Japanese grammar highlight: Word order in Japanese

By | September 21, 2015

According to a poll I’ve been running since August 2014, the number one thing people would like more from this blog is information about Japanese Grammar.

Writing about grammar is tricky since there are are many good books and websites about it, and I like to try and avoid duplicating content that is available elsewhere. So I try and wait until I can think of topics where I can contribute something unique, or pick single words (or groups of words) and give an extra-detailed treatment with them, including a bunch of example sentences. In spite of the fact there is so much material out there, people still find it hard to learn Japanese grammar – so I try my best to make things a little bit clearer for those seeking understanding.

This time I’ve decided to take on the topic of word order in Japanese, which when people say “Grammar” is one of the top things they are probably thinking about (along with things like particles and maybe conditionals). In other languages, conjugation, tenses and conjugations can take quite some time to get the hang of, but in Japanese those are relatively simple with only a few tenses. (English, on the other hand, has all sorts of annoying things like “have gone”, “had gone”, “would of had gone”, etc.)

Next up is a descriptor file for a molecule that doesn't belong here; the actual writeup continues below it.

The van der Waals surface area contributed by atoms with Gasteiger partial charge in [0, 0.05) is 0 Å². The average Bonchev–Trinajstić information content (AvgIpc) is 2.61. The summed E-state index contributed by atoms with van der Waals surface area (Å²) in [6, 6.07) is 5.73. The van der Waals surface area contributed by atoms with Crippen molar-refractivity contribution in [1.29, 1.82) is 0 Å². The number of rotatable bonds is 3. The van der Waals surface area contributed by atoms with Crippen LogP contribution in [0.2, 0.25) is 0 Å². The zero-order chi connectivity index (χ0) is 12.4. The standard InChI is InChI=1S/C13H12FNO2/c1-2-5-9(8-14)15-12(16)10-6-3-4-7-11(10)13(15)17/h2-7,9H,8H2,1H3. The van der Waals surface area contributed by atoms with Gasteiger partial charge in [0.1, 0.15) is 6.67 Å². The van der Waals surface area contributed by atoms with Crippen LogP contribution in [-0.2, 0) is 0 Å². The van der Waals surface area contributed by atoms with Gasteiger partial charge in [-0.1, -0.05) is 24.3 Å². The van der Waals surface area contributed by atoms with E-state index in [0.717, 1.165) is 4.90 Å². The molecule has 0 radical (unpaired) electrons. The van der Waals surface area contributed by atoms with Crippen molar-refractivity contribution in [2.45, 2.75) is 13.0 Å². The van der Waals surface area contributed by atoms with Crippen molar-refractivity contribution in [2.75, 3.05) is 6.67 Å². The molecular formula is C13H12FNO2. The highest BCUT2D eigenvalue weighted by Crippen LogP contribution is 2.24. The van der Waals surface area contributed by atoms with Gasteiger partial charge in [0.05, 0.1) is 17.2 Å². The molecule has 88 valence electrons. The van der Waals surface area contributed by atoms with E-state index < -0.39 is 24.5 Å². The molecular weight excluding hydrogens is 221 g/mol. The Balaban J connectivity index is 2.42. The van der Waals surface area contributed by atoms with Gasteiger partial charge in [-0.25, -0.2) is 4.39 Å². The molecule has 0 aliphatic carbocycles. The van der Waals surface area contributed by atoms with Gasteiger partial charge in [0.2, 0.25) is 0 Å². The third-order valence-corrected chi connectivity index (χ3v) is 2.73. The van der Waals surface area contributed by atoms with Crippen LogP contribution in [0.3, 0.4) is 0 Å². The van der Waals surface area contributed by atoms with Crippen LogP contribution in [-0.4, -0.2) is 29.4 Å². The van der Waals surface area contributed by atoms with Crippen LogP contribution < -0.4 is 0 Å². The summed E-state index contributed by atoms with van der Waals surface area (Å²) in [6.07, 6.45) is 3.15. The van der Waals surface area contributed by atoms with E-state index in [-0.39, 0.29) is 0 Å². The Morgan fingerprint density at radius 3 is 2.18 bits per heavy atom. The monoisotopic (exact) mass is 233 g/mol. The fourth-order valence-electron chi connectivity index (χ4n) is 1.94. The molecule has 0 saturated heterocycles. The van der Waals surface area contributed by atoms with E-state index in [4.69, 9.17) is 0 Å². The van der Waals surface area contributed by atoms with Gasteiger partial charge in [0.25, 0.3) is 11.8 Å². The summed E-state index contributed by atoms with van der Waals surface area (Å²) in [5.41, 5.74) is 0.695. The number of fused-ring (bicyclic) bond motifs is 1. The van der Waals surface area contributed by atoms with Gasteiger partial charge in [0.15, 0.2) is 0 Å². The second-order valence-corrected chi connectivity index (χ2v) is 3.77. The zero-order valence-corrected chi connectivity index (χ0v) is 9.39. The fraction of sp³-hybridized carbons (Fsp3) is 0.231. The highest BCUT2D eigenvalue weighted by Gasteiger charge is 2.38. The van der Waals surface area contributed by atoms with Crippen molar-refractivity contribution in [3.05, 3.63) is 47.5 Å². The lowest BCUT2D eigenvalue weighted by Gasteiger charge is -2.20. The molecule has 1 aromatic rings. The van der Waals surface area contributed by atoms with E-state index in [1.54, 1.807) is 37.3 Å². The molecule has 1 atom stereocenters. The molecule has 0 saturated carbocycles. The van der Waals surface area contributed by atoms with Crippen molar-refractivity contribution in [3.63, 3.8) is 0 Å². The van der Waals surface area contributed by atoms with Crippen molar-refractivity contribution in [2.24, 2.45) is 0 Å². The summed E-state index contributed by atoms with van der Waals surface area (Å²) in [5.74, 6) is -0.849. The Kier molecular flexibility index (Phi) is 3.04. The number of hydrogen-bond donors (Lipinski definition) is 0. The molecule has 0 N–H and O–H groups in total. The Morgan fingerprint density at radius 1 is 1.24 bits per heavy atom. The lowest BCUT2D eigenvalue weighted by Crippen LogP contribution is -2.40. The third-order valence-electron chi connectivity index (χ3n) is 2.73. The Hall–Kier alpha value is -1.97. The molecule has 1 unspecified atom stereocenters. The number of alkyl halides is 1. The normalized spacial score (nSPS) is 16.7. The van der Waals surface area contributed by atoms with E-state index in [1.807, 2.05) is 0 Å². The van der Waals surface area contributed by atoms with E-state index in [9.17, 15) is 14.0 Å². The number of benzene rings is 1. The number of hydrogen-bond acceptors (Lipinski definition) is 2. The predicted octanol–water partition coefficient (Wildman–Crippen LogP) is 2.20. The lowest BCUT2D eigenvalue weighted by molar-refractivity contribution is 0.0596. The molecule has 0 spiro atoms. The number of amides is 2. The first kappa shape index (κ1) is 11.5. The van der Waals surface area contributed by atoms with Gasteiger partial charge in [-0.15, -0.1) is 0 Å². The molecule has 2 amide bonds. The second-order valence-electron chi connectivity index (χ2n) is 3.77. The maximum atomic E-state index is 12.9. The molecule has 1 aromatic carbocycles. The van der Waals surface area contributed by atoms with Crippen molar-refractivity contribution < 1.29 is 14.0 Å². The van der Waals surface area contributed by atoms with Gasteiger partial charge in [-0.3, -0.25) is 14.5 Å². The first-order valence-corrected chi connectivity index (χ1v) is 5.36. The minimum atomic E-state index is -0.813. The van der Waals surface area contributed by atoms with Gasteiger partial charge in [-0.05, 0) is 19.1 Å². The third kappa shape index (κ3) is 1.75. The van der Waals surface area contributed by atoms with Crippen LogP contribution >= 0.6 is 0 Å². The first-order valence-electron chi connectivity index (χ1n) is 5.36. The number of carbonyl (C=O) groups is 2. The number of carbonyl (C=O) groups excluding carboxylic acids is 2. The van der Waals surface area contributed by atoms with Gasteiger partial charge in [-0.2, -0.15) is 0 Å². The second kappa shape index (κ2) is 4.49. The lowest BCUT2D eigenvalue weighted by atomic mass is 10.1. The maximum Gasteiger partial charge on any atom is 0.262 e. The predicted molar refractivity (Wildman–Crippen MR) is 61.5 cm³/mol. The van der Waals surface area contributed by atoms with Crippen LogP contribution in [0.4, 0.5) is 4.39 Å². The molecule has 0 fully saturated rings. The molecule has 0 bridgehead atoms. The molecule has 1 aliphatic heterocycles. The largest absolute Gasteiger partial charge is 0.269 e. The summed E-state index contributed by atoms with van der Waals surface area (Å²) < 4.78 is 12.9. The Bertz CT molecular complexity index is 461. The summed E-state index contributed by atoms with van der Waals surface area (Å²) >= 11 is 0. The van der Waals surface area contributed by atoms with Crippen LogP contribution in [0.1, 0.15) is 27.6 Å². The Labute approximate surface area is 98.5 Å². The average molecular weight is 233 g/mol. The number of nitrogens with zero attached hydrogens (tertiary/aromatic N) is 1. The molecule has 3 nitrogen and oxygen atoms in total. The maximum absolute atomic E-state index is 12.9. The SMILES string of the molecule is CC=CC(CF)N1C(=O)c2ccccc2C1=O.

Basic word order (語順) in Japanese is where the subject (主語)is followed by the direct object (直接目的語), which is followed by the verb(動詞). This can be abbreviated as “SOV”. Let’s take an example:

  • Subject + Object + Verb
  • 僕がバナナを食べた。

English has the second two elements reversed, so that the object is at the end. Writing the same sentence in English we get,

  • Subject + Verb + Object